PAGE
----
Calculating Underwater Oil Spill Rate from Air Chemistry Hundreds of Feet above the Surface: March 14 NOAA scientists and academic partners found a way to use air chemistry measurements taken hundreds of feet above the BP Deepwater Horizon oil spill to estimate how fast gases and oil were leaking from the reservoir thousands of feet underwater. The scientists also determined the fate of most of those gas and oil compounds using atmospheric chemistry data collected by a research aircraft. The researchers found that the spilled gases and oil obeyed a simple rule: whether a compound can dissolve or evaporate determines where it goes in the marine environment. This finding could enable airborne evaluation of the magnitude of future spills. Knowing where the spilled gas and oil mixture ended up could also help resource managers and others trying to understand environmental exposure levels.
NOAA Accurately Predicts Arrival of Tsunami Triggered by Japanese Earthquake: March 11 Research models developed at NOAA's Pacific Marine Environmental Laboratory (PMEL) and used by the NOAA Tsunami Warning Centers accurately predicted the wave arrival time within 15 minutes for Hawaii, Alaska, and the U.S. West Coast during the Honshu tsunami event on March 11, 2011. The 9.0 magnitude earthquake was detected by a NOAA PMEL-developed Deep-Ocean Assessment and Reporting of Tsunamis (DART®) buoy three minutes after the earthquake. The tsunami was measured 25 minutes later. Tsunami wave heights for the United States were also accurately predicted using tsunami models and verified with tide gauge data. The research to operations success of the buoys and models gave residents in Hawaii and on the U.S West Coast significant time to prepare for the tsunami, saving lives and property.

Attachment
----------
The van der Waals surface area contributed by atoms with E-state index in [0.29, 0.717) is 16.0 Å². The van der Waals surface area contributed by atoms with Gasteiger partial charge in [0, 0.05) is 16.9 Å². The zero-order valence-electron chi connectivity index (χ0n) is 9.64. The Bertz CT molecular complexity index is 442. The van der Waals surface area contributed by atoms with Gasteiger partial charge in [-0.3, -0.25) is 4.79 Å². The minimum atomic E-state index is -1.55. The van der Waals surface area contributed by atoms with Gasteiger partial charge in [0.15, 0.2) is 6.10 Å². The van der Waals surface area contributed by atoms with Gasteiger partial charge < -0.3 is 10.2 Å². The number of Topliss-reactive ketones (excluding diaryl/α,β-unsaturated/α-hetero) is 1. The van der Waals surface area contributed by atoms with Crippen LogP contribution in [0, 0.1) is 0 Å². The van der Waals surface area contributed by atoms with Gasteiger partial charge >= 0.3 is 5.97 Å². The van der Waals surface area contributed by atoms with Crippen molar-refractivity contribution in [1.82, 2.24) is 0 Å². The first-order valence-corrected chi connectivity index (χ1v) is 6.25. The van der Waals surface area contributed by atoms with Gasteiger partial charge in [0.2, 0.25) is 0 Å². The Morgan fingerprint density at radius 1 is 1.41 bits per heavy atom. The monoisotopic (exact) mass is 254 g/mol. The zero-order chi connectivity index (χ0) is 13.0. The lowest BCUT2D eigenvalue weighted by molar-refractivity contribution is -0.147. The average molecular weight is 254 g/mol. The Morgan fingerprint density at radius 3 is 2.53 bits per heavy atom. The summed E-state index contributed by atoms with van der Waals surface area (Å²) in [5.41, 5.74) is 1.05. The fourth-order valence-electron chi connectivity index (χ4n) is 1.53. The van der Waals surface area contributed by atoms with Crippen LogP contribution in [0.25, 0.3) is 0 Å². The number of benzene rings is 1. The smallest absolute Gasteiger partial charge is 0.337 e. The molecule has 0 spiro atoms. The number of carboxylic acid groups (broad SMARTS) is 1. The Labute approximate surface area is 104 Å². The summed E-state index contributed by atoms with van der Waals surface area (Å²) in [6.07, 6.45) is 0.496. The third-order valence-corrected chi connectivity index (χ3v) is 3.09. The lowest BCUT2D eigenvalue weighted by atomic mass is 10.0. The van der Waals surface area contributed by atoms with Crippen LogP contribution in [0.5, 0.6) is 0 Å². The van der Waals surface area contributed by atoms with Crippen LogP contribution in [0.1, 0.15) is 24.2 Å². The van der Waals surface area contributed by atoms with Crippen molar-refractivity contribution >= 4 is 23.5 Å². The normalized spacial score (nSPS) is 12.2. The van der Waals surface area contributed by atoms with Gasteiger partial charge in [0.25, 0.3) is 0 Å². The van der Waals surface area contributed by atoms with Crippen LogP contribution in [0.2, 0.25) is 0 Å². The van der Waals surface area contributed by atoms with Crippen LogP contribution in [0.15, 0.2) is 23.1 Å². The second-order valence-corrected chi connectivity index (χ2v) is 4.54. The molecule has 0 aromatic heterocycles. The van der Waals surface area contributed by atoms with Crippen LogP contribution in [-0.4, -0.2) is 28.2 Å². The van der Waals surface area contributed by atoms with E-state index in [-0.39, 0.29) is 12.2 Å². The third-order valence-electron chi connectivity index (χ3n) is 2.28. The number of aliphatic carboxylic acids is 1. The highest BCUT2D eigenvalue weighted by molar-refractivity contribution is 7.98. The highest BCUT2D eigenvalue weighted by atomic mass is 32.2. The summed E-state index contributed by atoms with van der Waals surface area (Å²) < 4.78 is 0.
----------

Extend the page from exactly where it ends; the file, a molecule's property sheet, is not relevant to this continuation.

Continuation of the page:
Insights from Oil Spill Air Pollution Study Have Applications Beyond Gulf: March 10 During a special airborne mission to study the air-quality impacts of the Deepwater Horizon oil spill, NOAA researchers discovered a previously unknown way by which air pollution particles form. Predicted four years ago, this discovery could change the way urban air quality is understood and predicted. The NOAA-led team showed that although the lightest compounds in the oil evaporated within hours, it was the heavier compounds, which took longer to evaporate, that contributed most to the formation of air pollution particles downwind. Because those compounds are also emitted by vehicles and other combustion sources, the discovery is important for understanding air quality in general, not only near oil spills. The paper on this study was published in the March 11, 2011, edition of Science.
NOAA Hot on Methane's Trail: Feb. 22 A study led by scientists from NOAA-funded Cooperative Institute for Research in Environmental Sciences and the NOAA Earth System Research Laboratory now predicts a 29 to 59 percent decrease in permafrost by 2200. Published in the April 2011 edition of the journal Tellus B, the study estimates a large release of carbon in the form of carbon dioxide and methane from thawing permafrost over the next century, though much is still unknown about how these emissions will accelerate climate warming. While carbon dioxide is the most abundant and has a much longer life span, methane is more potent at trapping heat. Large chunks of soil collapse as a result of permafrost thaw and erosion. When permafrost thaws, microbes digest vegetation, which results in the release of methane.
Sea Grant scientist's groundbreaking spawning method earns patent: Feb. 10 The U.S. Patent and Trademark Office has issued a patent on a method developed by Wisconsin Sea Grant scientist Fred Binkowski for yellow perch to spawn year round. This work creates the potential for greater availability of this popular fish, and enables the year-round production of perch fingerlings. This is a significant benefit for the urban aquaculture industry. By manipulating water temperature and light in fish tanks, the researcher was able to trick the yellow perch, which normally only spawn in April and May in Wisconsin, to spawn year round. Breeding the fish in captivity also carries the benefit of dramatically increasing survival.